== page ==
Nine out of ten fear being unemployed and that the crisis complicates their economic situation. Confidence in Spanish healthcare remains high
The concern of the Spanish for the effects that the current coronavirus crisis may have on the economy and on employment is even greater than they have at the possibility of being infected by the disease. This is one of the conclusions of the second wave of the Survey of the Foundation of the Savings Banks (Funcas) carried out by IMOP Insights between March 16 and 20, in full alarm. Specifically, the Spaniards valued at 9.1 points, on a scale of 0 to 10, their concern for the economy, compared to 8.9 that they give to the concern about becoming infected. The greatest concern is reflected in those over 35 and in women, with an average of 9.3, while that of men stands at 8.9. The percentage of unemployed who have declared that they were not unemployed before the outbreak of the crisis has been growing as the days passed under the state of alarm. On Monday, these new unemployed accounted for 21% of the total. By Friday, the percentage had risen to 50%. In the set of interviewees with employment, only a little more than a fifth (22%) affirm “to continue working normally in their usual workplace”. Almost a third (32%) have declared that they are teleworking.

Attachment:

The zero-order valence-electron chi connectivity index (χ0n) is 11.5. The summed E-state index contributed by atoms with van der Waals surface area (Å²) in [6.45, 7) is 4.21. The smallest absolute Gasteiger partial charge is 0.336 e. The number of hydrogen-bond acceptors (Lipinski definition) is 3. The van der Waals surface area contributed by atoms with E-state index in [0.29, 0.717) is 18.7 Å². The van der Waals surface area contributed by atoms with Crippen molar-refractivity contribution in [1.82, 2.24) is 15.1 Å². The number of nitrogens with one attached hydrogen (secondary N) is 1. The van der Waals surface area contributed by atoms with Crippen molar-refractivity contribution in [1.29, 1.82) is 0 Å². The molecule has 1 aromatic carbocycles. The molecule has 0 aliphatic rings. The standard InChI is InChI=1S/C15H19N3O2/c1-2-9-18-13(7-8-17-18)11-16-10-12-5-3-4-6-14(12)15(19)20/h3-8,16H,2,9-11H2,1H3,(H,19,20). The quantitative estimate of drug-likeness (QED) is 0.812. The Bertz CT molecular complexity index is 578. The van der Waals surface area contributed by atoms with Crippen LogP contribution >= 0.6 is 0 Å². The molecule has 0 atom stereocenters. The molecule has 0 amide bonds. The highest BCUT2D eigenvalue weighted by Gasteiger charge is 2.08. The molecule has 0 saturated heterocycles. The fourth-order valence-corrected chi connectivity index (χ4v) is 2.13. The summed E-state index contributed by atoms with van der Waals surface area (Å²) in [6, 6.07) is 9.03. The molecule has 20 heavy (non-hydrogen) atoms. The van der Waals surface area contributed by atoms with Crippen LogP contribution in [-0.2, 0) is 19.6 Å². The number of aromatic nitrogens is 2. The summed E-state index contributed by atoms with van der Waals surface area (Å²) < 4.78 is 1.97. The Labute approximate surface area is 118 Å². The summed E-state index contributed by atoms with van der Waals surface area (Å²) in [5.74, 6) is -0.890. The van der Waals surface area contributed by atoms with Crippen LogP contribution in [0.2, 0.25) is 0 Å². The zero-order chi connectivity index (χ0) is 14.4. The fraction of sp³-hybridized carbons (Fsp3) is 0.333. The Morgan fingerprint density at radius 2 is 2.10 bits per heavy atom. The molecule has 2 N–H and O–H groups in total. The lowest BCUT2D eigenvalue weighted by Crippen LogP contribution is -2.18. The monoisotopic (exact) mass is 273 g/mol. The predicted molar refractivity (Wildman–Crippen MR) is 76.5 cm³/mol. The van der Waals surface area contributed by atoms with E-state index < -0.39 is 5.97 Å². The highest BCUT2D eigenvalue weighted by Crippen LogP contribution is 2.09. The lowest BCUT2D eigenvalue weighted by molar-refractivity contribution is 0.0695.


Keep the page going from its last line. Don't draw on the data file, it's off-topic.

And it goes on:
On the other hand, confidence in Spanish healthcare is maintained. Four out of ten interviewees think that Spanish healthcare is “more prepared” than that of other neighboring countries (42%), and a similar figure responds that it is “equally prepared” (43%), although in the last days Last week, a decrease was observed in the proportion of respondents who consider it “more prepared” than others in their environment. Furthermore, 66% of those surveyed consider the sanitary measures adopted to be “adequate”. Only 2% think that they are excessive.
In turn, around six out of ten respondents (62%) define their general state of mind as “good” and even 12% are inclined to rate it as “very good”, so that three quarters of the population they feel “encouraged”. Only 13% rate their condition as “bad” or “very bad”. Lastly, more than nine out of ten interviewed students (92%) stated that they dedicate part of their daily time to studying or doing homework, although the vast majority have acknowledged spending less than three hours a day on it.